The 7 Triads of Sustainability

The Seven Triads of Sustainability:

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ustainability, and development that is sustainable, means different things to different people. GDRC's research programme on sustainable development issues has provided a rich tapestry of topics and themes that underpin much of what we do under the banner of sustainability.

Based on a detailed analysis and review of literature on sustainable development, some of these key sustainability characteristics that are particularly critical at the local level (complementing the well-known slogan, "Think Global Act Local") include, for example:

  • capacities to understand and analyze problems
  • partnering with different resources/organizations to find solutions
  • using local resources for local solutions
  • involving the whole community and all stakeholders with comprehensive participation
  • negotiation and consensus-building from within
  • ability to incorporate and adopt external resources within local contexts, or
  • respecting historical and cultural issues.

The research results are being presented here as seven 'Triads of Sustainability', where seven issues (1) participation, (2) decision-making, (3) partnership, (4) governance, (5) knowledge and information, (6) continual improvement, and (7) lifestyles, which lead to sustainability, are explained in detail with case studies. These triads are key ingredients that define and drive sustainability, particularly at the local level.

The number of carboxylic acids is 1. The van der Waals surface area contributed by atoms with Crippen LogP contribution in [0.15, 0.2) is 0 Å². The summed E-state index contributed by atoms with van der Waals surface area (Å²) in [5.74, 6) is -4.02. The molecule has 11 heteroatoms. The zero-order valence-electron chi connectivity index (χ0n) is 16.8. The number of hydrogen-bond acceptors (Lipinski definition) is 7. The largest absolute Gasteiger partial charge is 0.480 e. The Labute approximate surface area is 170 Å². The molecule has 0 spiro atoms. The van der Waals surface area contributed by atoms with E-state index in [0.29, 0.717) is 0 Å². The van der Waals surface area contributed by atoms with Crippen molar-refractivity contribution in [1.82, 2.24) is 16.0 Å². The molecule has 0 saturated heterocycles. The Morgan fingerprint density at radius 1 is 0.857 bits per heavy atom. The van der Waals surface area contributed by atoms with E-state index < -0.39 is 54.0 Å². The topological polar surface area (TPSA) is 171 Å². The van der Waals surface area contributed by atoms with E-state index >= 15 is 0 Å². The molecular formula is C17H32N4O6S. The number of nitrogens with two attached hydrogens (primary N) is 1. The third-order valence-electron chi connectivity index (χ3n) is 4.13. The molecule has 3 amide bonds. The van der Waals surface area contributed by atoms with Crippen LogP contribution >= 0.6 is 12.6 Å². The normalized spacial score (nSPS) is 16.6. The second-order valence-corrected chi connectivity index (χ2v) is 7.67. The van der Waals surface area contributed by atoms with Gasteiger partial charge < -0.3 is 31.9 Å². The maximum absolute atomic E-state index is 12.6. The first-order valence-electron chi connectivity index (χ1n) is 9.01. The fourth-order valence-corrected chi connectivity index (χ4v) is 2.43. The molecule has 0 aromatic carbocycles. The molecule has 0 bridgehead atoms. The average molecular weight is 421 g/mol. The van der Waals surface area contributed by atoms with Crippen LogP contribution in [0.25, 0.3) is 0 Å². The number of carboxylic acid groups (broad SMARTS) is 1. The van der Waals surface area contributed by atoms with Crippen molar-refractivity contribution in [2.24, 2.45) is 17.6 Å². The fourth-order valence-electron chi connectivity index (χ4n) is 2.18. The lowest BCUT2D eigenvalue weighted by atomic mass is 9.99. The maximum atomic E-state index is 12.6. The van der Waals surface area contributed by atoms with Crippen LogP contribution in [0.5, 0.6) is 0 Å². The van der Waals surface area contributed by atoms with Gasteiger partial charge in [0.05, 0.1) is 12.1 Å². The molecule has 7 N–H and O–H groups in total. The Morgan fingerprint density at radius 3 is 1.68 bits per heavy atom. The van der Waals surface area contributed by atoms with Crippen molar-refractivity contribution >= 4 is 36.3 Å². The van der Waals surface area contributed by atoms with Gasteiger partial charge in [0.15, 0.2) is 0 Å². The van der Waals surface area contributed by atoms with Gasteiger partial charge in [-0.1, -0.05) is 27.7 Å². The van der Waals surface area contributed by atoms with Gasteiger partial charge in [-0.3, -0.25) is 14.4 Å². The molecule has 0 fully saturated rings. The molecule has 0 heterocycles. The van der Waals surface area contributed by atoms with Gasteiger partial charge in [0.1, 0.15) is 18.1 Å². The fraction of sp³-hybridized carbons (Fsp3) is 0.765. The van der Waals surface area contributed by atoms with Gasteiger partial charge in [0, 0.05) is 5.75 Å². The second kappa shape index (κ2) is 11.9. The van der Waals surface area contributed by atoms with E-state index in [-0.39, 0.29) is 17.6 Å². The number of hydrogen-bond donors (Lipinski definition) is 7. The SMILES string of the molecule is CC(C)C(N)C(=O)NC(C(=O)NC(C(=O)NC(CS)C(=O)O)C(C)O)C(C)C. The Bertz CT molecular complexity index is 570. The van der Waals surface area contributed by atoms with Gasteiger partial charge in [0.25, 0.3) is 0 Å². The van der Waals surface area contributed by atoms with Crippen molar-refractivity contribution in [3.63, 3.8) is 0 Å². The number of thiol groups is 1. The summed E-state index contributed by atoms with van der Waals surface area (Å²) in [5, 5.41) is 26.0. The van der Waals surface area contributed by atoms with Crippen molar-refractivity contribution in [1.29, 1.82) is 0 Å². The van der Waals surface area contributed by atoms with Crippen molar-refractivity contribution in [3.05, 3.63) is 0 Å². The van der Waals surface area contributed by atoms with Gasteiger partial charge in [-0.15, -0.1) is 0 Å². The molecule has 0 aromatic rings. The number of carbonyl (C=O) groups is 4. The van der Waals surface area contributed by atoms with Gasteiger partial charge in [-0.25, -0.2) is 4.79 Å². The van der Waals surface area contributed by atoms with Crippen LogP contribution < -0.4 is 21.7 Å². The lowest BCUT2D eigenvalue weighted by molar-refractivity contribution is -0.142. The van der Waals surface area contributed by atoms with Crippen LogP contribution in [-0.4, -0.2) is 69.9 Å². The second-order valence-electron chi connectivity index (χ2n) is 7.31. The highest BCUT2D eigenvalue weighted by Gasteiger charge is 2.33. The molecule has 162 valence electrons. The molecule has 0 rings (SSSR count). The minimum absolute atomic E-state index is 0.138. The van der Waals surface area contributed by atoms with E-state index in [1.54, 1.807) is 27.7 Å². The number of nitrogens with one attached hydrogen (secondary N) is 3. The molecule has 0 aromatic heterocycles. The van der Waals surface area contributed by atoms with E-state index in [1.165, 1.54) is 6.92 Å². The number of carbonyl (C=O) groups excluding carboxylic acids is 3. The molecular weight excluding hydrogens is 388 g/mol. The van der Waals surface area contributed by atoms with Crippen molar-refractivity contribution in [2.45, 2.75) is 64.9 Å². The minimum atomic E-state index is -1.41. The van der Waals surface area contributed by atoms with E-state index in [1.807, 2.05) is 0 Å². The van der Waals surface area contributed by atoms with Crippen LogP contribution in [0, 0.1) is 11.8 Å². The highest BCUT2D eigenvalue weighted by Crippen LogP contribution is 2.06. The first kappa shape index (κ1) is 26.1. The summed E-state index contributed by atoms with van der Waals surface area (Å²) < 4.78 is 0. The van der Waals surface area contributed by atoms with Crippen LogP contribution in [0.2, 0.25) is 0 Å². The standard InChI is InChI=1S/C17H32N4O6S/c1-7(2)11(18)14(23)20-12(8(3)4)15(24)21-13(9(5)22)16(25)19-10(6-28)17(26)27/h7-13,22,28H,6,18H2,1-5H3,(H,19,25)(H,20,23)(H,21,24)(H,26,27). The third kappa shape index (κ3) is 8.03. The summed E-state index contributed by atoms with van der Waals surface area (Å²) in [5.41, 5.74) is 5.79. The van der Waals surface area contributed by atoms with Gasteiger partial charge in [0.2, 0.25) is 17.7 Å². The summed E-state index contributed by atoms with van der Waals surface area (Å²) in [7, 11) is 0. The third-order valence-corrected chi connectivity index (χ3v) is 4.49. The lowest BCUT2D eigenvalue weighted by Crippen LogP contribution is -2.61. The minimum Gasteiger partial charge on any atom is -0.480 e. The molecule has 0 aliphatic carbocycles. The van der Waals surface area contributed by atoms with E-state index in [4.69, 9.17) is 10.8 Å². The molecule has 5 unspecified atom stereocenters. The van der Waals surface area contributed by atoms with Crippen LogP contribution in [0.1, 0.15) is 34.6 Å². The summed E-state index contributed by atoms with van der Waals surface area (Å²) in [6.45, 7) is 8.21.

The Seven Sustainability Triads
  1. Participation
  2. Decision-Making
  3. Partnership
  4. Governance
  5. Knowledge and Information
  6. Continual Improvement
  7. Lifestyles
There are, as expected, considerable overlap and interlinkages among the seven triads, and they cannot be taken in isolation and implemented. The descriptions of each triad outline its three key components and related issues, but the real challenge will be to convert these components into locale-specific procedures and working methodologies that will achieve the desired result - achieving sustainability.

The Governance Triad, for example, covers transparency, accountability, and efficiency as its components. The challenge is to understand the implications of the concept of 'transparency' - Transparency of what? Accountable to whom? Why should transparency be ensured? What problems will be encountered? What will happen if transparency is not ensured? Again, this understanding has to be defined, understood and accepted by and for all stakeholders.

The Seven Triads of Sustainability:

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Contact: Hari Srinivas - hsrinivas@gdrc.org